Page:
Atypical Work and Pay
AbstractAtypical work has long been criticized in popular debate as providing poorly compensated, precarious employment. Yet the empirical evidence is both incomplete and mixed. The main contribution of the present paper is to estimate wage differences for the full set of these alternative work arrangements while simultaneously controlling for observed demographic characteristics and unobserved person-specific fixed effects. The paper also allows for the skewness in atypical worker earnings while retaining the Mincerian human capital earnings function. Our improved estimates are consistent with some of the more optimistic findings reported in the literature, the caveat being that we are examining here only the wage component of the total compensation package.
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Bibliographic InfoArticle provided by Southern Economic Association in its journal Southern Economic Journal.
Volume (Year): 73 (2007)
Issue (Month): 4 (April)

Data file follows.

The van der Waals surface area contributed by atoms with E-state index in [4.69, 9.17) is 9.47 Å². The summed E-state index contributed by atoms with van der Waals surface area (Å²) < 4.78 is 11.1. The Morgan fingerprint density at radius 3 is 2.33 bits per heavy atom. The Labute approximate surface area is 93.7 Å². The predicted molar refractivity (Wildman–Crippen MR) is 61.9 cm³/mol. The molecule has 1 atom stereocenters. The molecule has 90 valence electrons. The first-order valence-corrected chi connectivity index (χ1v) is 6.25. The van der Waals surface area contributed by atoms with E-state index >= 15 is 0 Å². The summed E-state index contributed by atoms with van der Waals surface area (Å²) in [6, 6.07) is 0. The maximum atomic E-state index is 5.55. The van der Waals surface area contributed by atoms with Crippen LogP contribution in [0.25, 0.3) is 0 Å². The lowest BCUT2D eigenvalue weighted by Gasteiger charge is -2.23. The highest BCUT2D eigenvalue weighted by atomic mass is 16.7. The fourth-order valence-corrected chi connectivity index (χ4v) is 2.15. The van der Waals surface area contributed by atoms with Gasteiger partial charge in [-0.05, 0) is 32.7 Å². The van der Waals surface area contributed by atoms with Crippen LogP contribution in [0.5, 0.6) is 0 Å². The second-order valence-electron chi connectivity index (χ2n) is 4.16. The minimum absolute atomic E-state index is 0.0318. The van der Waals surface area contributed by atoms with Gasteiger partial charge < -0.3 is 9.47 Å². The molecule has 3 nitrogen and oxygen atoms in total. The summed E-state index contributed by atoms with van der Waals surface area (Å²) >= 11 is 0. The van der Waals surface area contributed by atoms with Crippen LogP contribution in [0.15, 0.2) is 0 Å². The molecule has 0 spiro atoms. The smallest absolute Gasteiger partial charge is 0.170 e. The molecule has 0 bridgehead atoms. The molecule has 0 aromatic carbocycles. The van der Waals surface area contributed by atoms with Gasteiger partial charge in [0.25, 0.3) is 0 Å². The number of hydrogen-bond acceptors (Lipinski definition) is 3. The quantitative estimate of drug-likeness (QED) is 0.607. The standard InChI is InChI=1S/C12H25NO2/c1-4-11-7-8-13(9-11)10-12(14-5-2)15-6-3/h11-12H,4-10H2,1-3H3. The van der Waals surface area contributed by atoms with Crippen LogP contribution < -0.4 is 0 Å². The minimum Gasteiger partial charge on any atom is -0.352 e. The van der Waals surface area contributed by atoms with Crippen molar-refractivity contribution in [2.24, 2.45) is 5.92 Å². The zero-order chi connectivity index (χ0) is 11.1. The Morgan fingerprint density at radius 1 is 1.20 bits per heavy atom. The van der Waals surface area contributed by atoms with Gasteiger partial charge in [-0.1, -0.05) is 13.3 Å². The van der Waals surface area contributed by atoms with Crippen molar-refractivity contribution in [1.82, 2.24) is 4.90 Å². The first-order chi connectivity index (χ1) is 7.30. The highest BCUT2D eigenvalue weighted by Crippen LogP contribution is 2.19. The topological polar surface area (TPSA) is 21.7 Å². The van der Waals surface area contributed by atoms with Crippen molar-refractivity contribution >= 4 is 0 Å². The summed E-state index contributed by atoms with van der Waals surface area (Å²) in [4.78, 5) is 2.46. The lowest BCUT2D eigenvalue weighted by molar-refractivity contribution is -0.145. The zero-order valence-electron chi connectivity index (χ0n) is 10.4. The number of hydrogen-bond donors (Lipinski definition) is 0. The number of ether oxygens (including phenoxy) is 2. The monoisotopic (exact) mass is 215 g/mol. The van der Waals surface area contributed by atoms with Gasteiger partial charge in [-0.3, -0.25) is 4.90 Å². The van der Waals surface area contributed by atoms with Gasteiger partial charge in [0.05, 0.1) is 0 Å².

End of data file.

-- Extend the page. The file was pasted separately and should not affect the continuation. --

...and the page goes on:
Find related papers by JEL classification:
- J20 - Labor and Demographic Economics - - Demand and Supply of Labor - - - General
- J30 - Labor and Demographic Economics - - Wages, Compensation, and Labor Costs - - - General
- J40 - Labor and Demographic Economics - - Particular Labor Markets - - - General
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- Surfield, Christopher & Welch, William, 2009. "Atypical Work and Employment Regulations: A Comparison of Right-to-Work to Closed-Shop States," MPRA Paper 14462, University Library of Munich, Germany.
- Addison, John T. & Cotti, Chad & Surfield, Christopher J., 2009.
"Atypical Work: Who Gets It, and Where Does It Lead? Some U.S. Evidence Using the NLSY79,"
IZA Discussion Papers
4444, Institute for the Study of Labor (IZA).
- John T. Addison & Chad Cotti & Christopher J. Surfieldy, 2009. "Atypical Work: Who Gets It, and Where Does It Lead? Some U.S. Evidence Using the NLSY79," GEMF Working Papers 2009-12, GEMF - Faculdade de Economia, Universidade de Coimbra.
- John T. Addison & Christopher J. Surfield, 2008.
"Atypical Work and Employment Continuity,"
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